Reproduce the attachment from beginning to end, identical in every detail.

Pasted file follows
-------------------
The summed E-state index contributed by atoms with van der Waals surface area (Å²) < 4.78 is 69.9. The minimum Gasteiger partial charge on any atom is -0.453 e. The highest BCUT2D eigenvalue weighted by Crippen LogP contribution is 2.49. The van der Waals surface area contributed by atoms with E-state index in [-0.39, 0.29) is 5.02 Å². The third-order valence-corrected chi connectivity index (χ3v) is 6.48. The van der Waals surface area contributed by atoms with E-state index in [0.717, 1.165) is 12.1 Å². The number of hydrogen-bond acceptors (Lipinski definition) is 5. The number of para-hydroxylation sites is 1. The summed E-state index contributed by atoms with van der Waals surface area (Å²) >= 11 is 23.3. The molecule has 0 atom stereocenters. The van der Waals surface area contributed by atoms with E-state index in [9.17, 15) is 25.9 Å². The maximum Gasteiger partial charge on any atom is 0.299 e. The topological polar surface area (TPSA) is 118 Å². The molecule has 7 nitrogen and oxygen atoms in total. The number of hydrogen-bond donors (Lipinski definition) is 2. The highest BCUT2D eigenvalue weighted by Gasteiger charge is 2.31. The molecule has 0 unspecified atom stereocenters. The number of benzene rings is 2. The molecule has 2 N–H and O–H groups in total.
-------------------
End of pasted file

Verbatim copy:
The summed E-state index contributed by atoms with van der Waals surface area (Å²) < 4.78 is 69.9. The minimum Gasteiger partial charge on any atom is -0.453 e. The highest BCUT2D eigenvalue weighted by Crippen LogP contribution is 2.49. The van der Waals surface area contributed by atoms with E-state index in [-0.39, 0.29) is 5.02 Å². The third-order valence-corrected chi connectivity index (χ3v) is 6.48. The van der Waals surface area contributed by atoms with E-state index in [0.717, 1.165) is 12.1 Å². The number of hydrogen-bond acceptors (Lipinski definition) is 5. The number of para-hydroxylation sites is 1. The summed E-state index contributed by atoms with van der Waals surface area (Å²) >= 11 is 23.3. The molecule has 0 atom stereocenters. The van der Waals surface area contributed by atoms with E-state index in [9.17, 15) is 25.9 Å². The maximum Gasteiger partial charge on any atom is 0.299 e. The topological polar surface area (TPSA) is 118 Å². The molecule has 7 nitrogen and oxygen atoms in total. The number of hydrogen-bond donors (Lipinski definition) is 2. The highest BCUT2D eigenvalue weighted by Gasteiger charge is 2.31. The molecule has 0 unspecified atom stereocenters. The number of benzene rings is 2. The molecule has 2 N–H and O–H groups in total.